Regain control over your robots.txt file
Are you familiar with the robots.txt file? If you're an SEO, the answer is a resounding yes! This file is probably the most powerful tool available to SEOs for controlling and guiding the many bots that crawl your site. Of course, the one we're most interested in is Google bot. Although Bing has recovered a little since the advent of ChatGPT, for most of you, Google is still the place to be.
You know the significant impact these few lines of code can have on the way your site is crawled. But it's sometimes difficult to access them simply or to identify the people on the tech side who can quickly modify them. As a result, you're not using robots.txt to its full potential.
In this article, we'll take a look at good robots.txt practices and the mistakes you shouldn't make. At the end of the article, we'll also show you, with a demo, how to modify this file in just a few clicks using our EdgeSEO solution.
Robots.txt: the starting point for an optimized crawl budget
As you already know, the robots.txt file is a text file used by websites to communicate with search engine crawlers aka "Google Bot". It provides guidelines on which areas of the site robots are and are not allowed to crawl. Positioned at the root of the domain, the robots.txt file acts as a guide for the robots, helping them to understand which parts of the site are accessible and which should be avoided, thus optimizing the exploration of your site.
In other words, robots.txt should enable you to optimize your "crawl budget" to maximize the number of pages crawled by bots that are important to your business. Remember, the first step to achieving a top position in Google search results is for the bot to discover your pages. Without exploration, there's no indexing, and without indexing, there's no positioning and therefore no SEO traffic.
Let's take a look at some good robots.txt practices.
- The robots.txt file must be placed at the root of your website. For example, for www.nike.com/, the robots.txt file must be accessible at https://www.nike.com/robots.txt. This is a convention: if you don't place it at the root, it won't be taken into account. In the same way, you must scrupulously respect the robots.txt syntax.
- A robots.txt file contains groups of rules. Each group begins with a "User-agent" line specifying which crawler the rules apply to, followed by "Disallow" or "Allow" lines indicating which paths crawlers can or cannot crawl.
- You can use wildcards such as "*" to represent any number of characters, or "$" to indicate the end of a URL.
- Please note that the rules in the robots.txt file are case-sensitive. For example, "Disallow: /product.html" applies to "https://nike.com/produit.html" but not to "nike.com/PRODUIT.html".
- You can use the "Sitemap" directive to indicate the location of your XML Sitemap file. This can help crawlers discover your site's content more quickly.
- You can use rules to block the exploration of specific file types, such as images or PDF documents.
But above all... mistakes to avoid
- The robots.txt file is public and readable by Internet users. Never use robots.txt to block access to sensitive or private information. As the file is public, this could expose such information. You can also block access to Internet users via the .htaccess file, as Fnac does https://www.fnac.com/robots.txt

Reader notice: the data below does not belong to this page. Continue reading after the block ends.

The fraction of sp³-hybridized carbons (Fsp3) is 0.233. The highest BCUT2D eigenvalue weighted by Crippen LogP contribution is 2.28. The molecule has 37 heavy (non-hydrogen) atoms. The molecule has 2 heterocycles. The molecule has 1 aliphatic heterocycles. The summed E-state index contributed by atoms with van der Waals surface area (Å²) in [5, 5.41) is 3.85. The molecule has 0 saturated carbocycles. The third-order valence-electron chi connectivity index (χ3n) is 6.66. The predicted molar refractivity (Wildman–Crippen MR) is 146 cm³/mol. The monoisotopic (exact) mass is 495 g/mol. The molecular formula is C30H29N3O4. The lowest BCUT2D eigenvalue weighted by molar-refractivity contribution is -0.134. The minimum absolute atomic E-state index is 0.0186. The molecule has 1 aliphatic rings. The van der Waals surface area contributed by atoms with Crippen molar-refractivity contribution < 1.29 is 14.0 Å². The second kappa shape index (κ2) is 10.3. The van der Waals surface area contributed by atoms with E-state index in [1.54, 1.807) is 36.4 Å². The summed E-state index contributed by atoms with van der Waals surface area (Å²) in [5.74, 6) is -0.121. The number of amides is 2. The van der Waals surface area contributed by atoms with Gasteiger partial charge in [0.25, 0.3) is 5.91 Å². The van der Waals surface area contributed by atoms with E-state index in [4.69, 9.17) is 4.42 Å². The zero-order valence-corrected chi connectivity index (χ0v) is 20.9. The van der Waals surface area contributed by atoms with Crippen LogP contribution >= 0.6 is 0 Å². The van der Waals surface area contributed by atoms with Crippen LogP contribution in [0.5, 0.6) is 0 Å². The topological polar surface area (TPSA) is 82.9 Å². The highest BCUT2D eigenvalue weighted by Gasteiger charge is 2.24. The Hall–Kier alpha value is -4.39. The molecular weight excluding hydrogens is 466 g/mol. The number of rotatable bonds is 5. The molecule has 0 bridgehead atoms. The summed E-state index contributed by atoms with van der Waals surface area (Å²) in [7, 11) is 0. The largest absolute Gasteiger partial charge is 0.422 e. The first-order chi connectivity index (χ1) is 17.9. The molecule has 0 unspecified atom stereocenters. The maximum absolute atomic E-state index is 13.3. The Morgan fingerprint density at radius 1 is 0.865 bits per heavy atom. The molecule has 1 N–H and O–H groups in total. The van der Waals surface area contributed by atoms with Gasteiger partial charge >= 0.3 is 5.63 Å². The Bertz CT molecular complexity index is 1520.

- Use overly broad rules, such as Disallow: /, that block the entire site. This can prevent search engines from indexing your site. Or put the preprod robots.txt into production with Disallow: / (we see this one regularly 😉 ).
- Use conflicting rules: for example, use a Disallow rule to block a URL, then an Allow rule to allow it into the same user agent group.
Why is robots.txt so important in SEO?
In SEO, robots.txt is important for optimizing your crawl budget. If the Google bot spends an hour a day on your site, your objective is to have it discover the pages you want to position in the search results. There's no need for it to crawl irrelevant pages.
Unfortunately, it's not uncommon to discover when analyzing your logs that Google may be looping over pages that should be blocked in your robots.txt. And don't forget that if you give Google's bot the right information, it will be efficient and your overall indexing performance will be optimized. This is especially true if you manage sites with several million pages.
It can also help you save bandwidth on your servers by blocking certain robots that shouldn't be crawling your pages.
Take back control of your robots.txt!
Setting up rules for your robots.txt is not complicated. You can ask your agency for advice on the right recommendations for your context. However, accessing and modifying it can be more complicated. Indeed, how many SEOs struggle to (let's not mince words) apply their modifications, whether due to the limitations of the CMS or the difficulty of identifying the right contact, without spending hours on it. A modification that takes a few minutes can turn into days or even weeks!
If this applies to you, there are now solutions that enable you to regain control over your robots.txt and, more generally, your SEO roadmap. EdgeSEO lets you modify your site code directly "at the Edge", bypassing the technical limitations of your CMS. We provide you with a user-friendly dashboard for easy deployment of your SEO recommendations. This gives you greater agility and autonomy (and makes it easy to test all your optimizations).
If you'd like to get a head start on your competitors and implement our EdgeSEO solution, request a demo!
Adding or modifying your robots.txt file has never been so easy. In just a few seconds, you can deploy your rules and easily test new strategies.